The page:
Wondering what debts are included in bankruptcy and which debts will be cleared in bankruptcy? When going bankrupt you will have to declare all your debts on the form. If you forget to list all debts in your application, you can let the Official Receiver (OR) or trustee know as soon as possible.
What debts are included in bankruptcy?
Debts included in bankruptcy will be written off after bankruptcy. Most unsecured debts that you have in your name will be included. These could include:
- Gambling Debts
- Store Cards
- Catalogue Debts
- Council Tax Arrears
- Credit Cards
- Utility Arrears
- HMRC Debts (personal to you)
- Benefit Overpayments (unless fraudulent)
You can not leave any unsecured debt out of your bankruptcy application.
Which debts are not included in bankruptcy?
It is important to note that not all debts are written off in bankruptcy. These will still need to be repaid. Any secured debt provided the item is not surrendered would normally be excluded in bankruptcy. Here is a list of debts not included in bankruptcy:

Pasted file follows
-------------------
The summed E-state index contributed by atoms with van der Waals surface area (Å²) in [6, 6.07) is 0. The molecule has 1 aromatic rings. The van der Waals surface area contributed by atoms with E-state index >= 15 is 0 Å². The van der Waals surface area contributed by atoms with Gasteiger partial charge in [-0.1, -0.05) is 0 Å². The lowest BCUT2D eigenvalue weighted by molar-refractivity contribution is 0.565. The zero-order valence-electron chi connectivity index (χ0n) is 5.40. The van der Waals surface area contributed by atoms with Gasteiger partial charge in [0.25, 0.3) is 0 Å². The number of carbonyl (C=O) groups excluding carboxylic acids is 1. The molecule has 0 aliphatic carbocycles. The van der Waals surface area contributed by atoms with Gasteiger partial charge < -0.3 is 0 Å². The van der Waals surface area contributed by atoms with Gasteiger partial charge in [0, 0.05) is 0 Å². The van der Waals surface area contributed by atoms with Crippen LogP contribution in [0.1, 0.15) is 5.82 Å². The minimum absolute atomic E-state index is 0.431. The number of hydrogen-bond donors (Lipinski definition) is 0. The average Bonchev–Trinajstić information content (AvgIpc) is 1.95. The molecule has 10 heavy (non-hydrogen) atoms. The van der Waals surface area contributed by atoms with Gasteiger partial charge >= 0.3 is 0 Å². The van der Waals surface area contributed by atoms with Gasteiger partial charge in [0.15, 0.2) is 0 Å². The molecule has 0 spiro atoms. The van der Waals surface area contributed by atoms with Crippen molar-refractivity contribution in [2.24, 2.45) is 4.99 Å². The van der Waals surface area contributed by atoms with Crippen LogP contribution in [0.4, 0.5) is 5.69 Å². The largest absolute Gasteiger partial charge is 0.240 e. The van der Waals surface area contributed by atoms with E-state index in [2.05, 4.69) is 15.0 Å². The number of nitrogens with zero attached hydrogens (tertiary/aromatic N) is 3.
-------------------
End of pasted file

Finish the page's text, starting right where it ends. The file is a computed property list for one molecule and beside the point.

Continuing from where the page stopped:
- Social Fund Loans
- Court Fines
- Child Maintenance Arrears
- Student Loans
- TV Licence Arrears
- Debts incurred through fraud
- Mortgages (If you want to keep your property)
Are joint debts included in bankruptcy?
If any of your debts are in joint names, the debt will fall on the person who isn’t bankrupt. These debts will not be written off, but you will have to pay them. Therefore it is important to think carefully about how going bankrupt will affect the other person. For more information, please read our article on who is liable for my debt.
Pensions and bankruptcy – Can the official receiver take my pension?
Since the bankruptcy laws were changed on May 29 2000, pensions have been excluded from bankruptcy. But there are few watchwords.
The pension must be approved by HM Revenue and Customs (HMRC). If it is not then, you can ask the court to exclude it from your estate. But if you cannot ring-fence the fund with an exclusion order creditors can seek repayments both from the lump sum and any monthly payments you make.
If your pension is due whilst you are bankrupt any money you receive will count as income and the OR can order it to be used to pay back debts. So during the three years following your bankruptcy, if the income you get from your pension exceeds what your basic living expenses should be there is a surplus and this is fair game to your trustee.